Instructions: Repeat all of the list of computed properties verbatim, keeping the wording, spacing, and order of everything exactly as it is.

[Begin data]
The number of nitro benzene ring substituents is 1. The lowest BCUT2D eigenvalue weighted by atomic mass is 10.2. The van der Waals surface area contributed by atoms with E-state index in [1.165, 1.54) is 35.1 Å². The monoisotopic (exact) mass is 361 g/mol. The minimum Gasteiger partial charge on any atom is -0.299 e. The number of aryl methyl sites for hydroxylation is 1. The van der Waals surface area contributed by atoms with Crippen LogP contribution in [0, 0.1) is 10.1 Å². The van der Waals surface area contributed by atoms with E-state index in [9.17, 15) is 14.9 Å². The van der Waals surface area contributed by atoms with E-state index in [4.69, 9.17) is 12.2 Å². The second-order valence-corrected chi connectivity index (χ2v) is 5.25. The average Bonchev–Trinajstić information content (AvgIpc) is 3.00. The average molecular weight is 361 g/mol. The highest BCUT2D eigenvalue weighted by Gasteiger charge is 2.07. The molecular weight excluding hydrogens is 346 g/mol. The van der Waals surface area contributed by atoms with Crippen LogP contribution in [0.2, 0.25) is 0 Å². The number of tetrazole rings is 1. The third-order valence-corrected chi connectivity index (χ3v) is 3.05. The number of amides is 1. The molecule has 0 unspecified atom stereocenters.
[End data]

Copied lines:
The number of nitro benzene ring substituents is 1. The lowest BCUT2D eigenvalue weighted by atomic mass is 10.2. The van der Waals surface area contributed by atoms with E-state index in [1.165, 1.54) is 35.1 Å². The monoisotopic (exact) mass is 361 g/mol. The minimum Gasteiger partial charge on any atom is -0.299 e. The number of aryl methyl sites for hydroxylation is 1. The van der Waals surface area contributed by atoms with Crippen LogP contribution in [0, 0.1) is 10.1 Å². The van der Waals surface area contributed by atoms with E-state index in [9.17, 15) is 14.9 Å². The van der Waals surface area contributed by atoms with E-state index in [4.69, 9.17) is 12.2 Å². The second-order valence-corrected chi connectivity index (χ2v) is 5.25. The average Bonchev–Trinajstić information content (AvgIpc) is 3.00. The average molecular weight is 361 g/mol. The highest BCUT2D eigenvalue weighted by Gasteiger charge is 2.07. The molecular weight excluding hydrogens is 346 g/mol. The van der Waals surface area contributed by atoms with Crippen LogP contribution in [0.2, 0.25) is 0 Å². The number of tetrazole rings is 1. The third-order valence-corrected chi connectivity index (χ3v) is 3.05. The number of amides is 1. The molecule has 0 unspecified atom stereocenters.